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HANDLING ROUTING IN Vue.js

HANDLING ROUTING IN Vue.js

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John Philip
·Oct 15, 2020·

5 min read

In this article we will go through the basics of routing using vue-Router.

Vue Router is the official router for Vue.js. It deeply integrates with Vue.js core to make building Single Page Applications with Vue.js a breeze.

Features include:

  • Nested route/view mapping
  • Modular, component-based router configuration

  • Route params, query, wildcards

  • View transition effects powered by Vue.js' transition system

  • Fine-grained navigation control
  • Links with automatic active CSS classes
  • HTML5 history mode or hash mode, with auto-fallback in IE9
  • Customizable Scroll Behavior

I have prepared a repo for the starter files for you here project here.

First things first we need to create a fresh vueJs project. We can use “vue create ” in this case the name of our project will be kenyavuejs. We can as well use the “vue ui” command to create the project.

After creating the project, let us change into the project root directory. After that let us run the command “npm run serve” which will server our application and we will be able to view it into our browser.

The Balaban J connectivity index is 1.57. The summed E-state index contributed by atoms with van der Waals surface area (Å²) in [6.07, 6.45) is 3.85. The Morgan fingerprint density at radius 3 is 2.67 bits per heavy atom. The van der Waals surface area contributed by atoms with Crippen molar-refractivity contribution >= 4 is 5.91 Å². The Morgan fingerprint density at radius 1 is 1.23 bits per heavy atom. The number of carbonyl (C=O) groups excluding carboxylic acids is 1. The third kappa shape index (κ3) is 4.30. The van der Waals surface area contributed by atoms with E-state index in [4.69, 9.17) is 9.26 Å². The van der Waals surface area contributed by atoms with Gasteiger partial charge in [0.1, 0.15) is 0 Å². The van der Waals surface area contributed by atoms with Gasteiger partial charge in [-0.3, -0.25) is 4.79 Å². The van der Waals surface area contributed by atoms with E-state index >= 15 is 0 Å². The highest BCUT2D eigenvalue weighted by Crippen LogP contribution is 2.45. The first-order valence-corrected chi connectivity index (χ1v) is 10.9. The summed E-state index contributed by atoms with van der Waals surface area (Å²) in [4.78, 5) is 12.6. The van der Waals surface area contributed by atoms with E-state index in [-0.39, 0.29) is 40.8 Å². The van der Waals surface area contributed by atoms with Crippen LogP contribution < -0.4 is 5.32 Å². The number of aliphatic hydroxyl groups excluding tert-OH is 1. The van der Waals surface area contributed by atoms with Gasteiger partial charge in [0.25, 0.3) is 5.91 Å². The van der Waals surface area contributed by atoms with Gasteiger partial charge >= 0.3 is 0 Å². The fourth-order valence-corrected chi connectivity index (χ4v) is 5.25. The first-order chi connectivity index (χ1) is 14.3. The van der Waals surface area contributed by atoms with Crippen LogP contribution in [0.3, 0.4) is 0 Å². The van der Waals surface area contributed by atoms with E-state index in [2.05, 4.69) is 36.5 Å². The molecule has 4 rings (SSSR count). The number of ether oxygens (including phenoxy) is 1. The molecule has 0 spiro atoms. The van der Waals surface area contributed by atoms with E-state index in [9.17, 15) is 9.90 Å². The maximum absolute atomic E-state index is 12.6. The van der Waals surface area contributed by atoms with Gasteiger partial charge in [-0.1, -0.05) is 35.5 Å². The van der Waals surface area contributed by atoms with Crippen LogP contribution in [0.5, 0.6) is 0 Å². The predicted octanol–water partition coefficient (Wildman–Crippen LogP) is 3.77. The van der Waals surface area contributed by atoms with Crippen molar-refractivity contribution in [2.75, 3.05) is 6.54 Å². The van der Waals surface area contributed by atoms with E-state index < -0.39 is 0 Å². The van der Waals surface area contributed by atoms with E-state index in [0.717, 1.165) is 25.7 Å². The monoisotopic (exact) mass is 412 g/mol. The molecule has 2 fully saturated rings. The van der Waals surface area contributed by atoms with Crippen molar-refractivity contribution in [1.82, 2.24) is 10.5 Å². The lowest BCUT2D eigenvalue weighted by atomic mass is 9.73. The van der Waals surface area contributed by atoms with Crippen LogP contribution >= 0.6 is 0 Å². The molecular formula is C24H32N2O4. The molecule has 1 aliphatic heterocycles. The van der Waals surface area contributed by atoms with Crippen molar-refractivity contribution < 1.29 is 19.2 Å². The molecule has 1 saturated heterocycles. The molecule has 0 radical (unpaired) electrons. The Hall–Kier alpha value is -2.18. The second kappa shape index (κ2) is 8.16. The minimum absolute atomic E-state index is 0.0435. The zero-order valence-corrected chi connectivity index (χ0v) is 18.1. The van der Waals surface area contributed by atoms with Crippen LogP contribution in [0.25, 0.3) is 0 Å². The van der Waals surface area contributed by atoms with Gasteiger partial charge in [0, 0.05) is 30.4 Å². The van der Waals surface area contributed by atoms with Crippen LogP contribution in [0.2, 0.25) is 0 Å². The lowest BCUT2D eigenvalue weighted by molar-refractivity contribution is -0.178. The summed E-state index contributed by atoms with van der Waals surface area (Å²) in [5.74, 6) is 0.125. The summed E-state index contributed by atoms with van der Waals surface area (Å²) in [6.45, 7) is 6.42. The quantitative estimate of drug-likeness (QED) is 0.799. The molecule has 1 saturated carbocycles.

Another beautiful feature that ships with vueJs is the hot reload. It provides us with the updated version of our application in the browser anytime we edit and save our components changes.

We now need to create some components that we will be routing to. In our case we are going to create four routes mainly home, about,service and missing components. The missing component will display for routes not configured within our application.

Enough of that now let us jump into the coding part.

Main.js file

Well this is the ‘main’ file that will contain all our files

First we import the vue-router that we installed already. You can install it by running “npm install vue-router” if you haven’t already.

import VueRouter from 'vue-router';

Now let us instantiate the vue-router instance into our application as shown below.

//instantiate the vue-router to be used in our application
Vue.use(VueRouter);
import Vue from 'vue'
import Routes from './routes';
// import { component } from 'vue/types/umd';
import App from './App.vue'
//import vuerouter into out application
import VueRouter from 'vue-router';

//instantiate the vuerouter into our application
Vue.use(VueRouter);

const router = new VueRouter({
  routes:Routes,
//prevent the default #  hashing in the browser url
  mode:'history'
})

Vue.config.productionTip = false

new Vue({
  render: h => h(App),
  router,
}).$mount('#app')

Setting Up Our Components

In our components folder we will create four vue components. We will have home component, about, services and Missing components.

Home.vue

Our home folder will have the following simple structure.

<template>
  <div>
      <p>Home Route Component</p>
  </div>
</template>